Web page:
The quadriceps group of muscles act as the main powerful extensors at the knee as well as giving a major controlling influence over the joint itself. So important are these muscles that they have been dealt with separately in an earlier article, Quadriceps Control of the Knee Joint. Their tendinous expansion also replaces the ligaments over the whole anterior part of the joint, i.e. anterior to the medial and lateral ligaments.
Two powerful muscle groups act as the flexors of the joint. From above, the hamstrings (semitendinosus, semimembranosus and the two headed biceps femoris), which, with the exception of the short head of the biceps also act as extensors at the hip joint. They divide as they approach the knee, the tendons of the first two going to the medial side and that of biceps to the lateral side of the joint. This allows a wider control of flexion over the knee but also permits the muscles to induce rotation in flexion. The separation also produces the hollow behind the knee.
Running down from the two condyles of the femur are the gastrocnemius muscles. These then join the soleus, arising from the tibia, to run on to form the thick tendo-calcanium (Achillis) at the heel. As is the case of the hamstrings, they also act over two joints; the knee and the ankle. By running from the two sides of the knee they also act, with the hamstrings to control rotation in flexion.
It is important always to remember that ligaments are not designed to take up stress except in an emergency and, in fact this is when pulled or even ruptured ligaments can occur. Muscles always act in support of ligaments and should always take the strain. One such muscle assisting in flexion while covering the posterior ligament is popliteus which, also by running obliquely unlocks the straightened joint. The lateral head of gastrocnemius and biceps femoris also act as supporters of the lateral ligament.
The medial side of the joint is the one needing particular support due to the potential knock-knee stresses. It is a control so often forgotten and certainly rarely exercised even in those people with a tendency to knock-knee. In fact a thick mass of three muscles run down the medial side of the thigh, their tendons crossing the knee joint just behind the prominence of the condyle to run to the tibia. These with the vastus medialis (of the quadriceps) should give the powerful support to the medial side of the joint; the muscles so important in pulling up in dance. We can simply group these muscles as those to the inner side of the thigh or, taking them more seriously as sartorius, gracilis and the inner hamstring, semitendinosus. Sartorius is the strap-like muscle that runs superficially obliquely across the front of the thigh from the anterior superior spine of the hipbone, while gracilis runs down directly from the pubis. One important consideration is that all three tendons turn forwards below the knee to run into the tibia. In flexion therefore they act as medial rotators of the knee. Hence in pulling up on the inside of the knee it also protects the knee from twisting outwards. It is important to remember this. So often in bad ballet training, the ligaments at the knee are gradually stretched, so as to achieve a 'flat turn-out', whereas turn-out should be entirely a function at the hip joint. This not only creates ligamentous instability at the knee, with all the dangers so produced but also, in order to allow the lateral twist to occur, the medial pull up muscles must relax throwing extra strain towards knock-knee.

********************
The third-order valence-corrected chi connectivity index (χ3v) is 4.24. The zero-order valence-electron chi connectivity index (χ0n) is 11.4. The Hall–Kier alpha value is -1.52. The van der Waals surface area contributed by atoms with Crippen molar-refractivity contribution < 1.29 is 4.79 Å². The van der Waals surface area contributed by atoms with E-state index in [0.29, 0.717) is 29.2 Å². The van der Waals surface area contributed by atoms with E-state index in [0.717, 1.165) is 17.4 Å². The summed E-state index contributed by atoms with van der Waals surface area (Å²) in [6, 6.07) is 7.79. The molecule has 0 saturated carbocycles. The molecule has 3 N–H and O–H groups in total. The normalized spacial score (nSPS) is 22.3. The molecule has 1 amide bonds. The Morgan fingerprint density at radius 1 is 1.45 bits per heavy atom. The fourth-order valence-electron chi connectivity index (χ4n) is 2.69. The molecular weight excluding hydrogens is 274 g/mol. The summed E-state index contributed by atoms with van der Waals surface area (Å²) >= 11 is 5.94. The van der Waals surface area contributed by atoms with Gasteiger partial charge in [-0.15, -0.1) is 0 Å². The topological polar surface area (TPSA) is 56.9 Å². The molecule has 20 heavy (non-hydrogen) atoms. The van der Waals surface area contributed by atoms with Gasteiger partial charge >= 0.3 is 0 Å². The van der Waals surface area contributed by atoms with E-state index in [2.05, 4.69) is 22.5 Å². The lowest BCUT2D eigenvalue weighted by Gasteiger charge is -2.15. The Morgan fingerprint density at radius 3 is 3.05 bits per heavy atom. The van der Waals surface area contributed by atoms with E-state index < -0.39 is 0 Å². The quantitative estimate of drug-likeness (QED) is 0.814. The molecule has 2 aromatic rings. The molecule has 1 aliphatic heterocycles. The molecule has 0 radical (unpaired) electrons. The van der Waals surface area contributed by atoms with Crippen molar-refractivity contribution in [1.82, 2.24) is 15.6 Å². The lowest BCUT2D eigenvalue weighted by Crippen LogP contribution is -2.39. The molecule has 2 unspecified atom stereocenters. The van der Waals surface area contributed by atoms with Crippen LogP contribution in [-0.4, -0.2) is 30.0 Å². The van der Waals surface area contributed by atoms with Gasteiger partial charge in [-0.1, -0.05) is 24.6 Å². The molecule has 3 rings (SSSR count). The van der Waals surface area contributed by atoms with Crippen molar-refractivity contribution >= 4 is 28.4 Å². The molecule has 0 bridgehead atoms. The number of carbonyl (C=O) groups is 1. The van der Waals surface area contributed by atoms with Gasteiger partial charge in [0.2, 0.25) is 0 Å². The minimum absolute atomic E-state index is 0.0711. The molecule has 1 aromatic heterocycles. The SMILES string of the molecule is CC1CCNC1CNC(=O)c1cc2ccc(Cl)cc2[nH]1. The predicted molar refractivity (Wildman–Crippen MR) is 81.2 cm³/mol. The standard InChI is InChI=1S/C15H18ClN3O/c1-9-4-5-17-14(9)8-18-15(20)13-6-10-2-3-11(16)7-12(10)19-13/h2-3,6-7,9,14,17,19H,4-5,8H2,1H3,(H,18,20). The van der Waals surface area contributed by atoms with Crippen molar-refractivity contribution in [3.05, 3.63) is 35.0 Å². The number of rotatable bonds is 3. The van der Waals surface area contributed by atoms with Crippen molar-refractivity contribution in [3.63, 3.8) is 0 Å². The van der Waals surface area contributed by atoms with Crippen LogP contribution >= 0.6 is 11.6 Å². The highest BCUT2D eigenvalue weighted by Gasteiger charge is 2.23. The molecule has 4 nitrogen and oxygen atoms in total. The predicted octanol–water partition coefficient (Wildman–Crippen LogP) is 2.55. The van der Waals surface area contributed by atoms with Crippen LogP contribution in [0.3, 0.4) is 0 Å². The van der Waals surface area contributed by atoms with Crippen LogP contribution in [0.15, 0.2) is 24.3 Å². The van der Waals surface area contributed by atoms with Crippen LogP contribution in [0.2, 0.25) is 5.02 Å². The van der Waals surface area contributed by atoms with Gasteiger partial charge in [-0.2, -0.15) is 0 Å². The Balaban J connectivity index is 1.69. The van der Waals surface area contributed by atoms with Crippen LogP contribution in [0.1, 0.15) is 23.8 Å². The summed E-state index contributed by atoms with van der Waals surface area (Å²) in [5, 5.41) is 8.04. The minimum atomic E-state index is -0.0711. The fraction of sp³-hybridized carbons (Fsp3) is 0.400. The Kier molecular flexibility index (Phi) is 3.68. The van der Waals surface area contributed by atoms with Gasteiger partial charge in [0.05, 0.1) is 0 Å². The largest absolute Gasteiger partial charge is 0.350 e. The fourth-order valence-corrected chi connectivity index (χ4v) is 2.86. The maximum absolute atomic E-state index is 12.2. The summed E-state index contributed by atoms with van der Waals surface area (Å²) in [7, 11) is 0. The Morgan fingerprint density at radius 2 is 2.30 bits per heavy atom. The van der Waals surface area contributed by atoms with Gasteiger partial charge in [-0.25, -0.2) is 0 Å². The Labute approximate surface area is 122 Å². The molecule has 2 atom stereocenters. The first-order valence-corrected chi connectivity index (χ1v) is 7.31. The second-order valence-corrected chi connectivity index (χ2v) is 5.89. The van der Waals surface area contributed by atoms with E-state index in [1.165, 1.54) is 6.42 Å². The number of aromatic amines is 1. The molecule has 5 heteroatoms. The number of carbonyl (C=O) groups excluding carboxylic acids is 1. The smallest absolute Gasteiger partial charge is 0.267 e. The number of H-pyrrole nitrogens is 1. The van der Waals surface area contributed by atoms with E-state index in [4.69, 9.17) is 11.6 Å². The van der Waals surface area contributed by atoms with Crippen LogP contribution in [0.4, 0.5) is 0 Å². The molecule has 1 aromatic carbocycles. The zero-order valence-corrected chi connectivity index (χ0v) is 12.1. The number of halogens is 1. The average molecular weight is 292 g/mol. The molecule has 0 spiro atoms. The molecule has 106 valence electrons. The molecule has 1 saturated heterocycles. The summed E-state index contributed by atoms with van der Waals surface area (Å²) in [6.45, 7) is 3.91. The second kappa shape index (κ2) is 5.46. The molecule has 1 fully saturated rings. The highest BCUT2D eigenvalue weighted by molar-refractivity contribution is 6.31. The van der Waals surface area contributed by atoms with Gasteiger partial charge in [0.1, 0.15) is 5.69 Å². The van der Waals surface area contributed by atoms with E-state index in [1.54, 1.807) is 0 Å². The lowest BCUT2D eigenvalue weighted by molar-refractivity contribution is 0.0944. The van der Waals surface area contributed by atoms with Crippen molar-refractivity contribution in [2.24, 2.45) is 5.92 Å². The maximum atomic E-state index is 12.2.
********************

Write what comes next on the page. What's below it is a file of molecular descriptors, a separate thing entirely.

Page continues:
As in all synovial joints, delicate synovial membranes line the non-load bearing surfaces within the joint. The membranes run from the edges of the load bearing hyaline cartilages of the bones, to line the inner aspects of the joint capsule, as well as such aspects of the bones within the joint, not subject to loading. Below the level of the patella the area of membrane is not very great. Above however, in view of the considerable amount of movement of the patella around the lower end of the femur, the synovial membrane needs to be quite extensive to move freely with the patella. In full flexion the membrane runs from the anterior edge of to hyaline cartilage of the femur to the upper border of the patella, covering and adding lubricant to the lower surface of the femur. In extension however this sheet of synovial membrane must be pulled up for safety. It now forms a pouch under the lower part of the quadriceps muscles, pulled up by a tiny muscle slip for as much as three fingers breadths above the patella - the deep supra-patellar pouch.
One function of the synovial membrane is to provide small amounts of synovial fluid, a large molecular weight lubricant for the joint. Another is to act as a general cleaner of the joint cavity. However being a delicate membrane it is easily subject to injury. In addition to synovial membranes within the joint, synovial sleeves are provided for tendons where friction may occur and, particularly present in the region of the knee pockets of synovial membrane, bursae, exist, likewise to reduce friction but also subject to injury on occasions.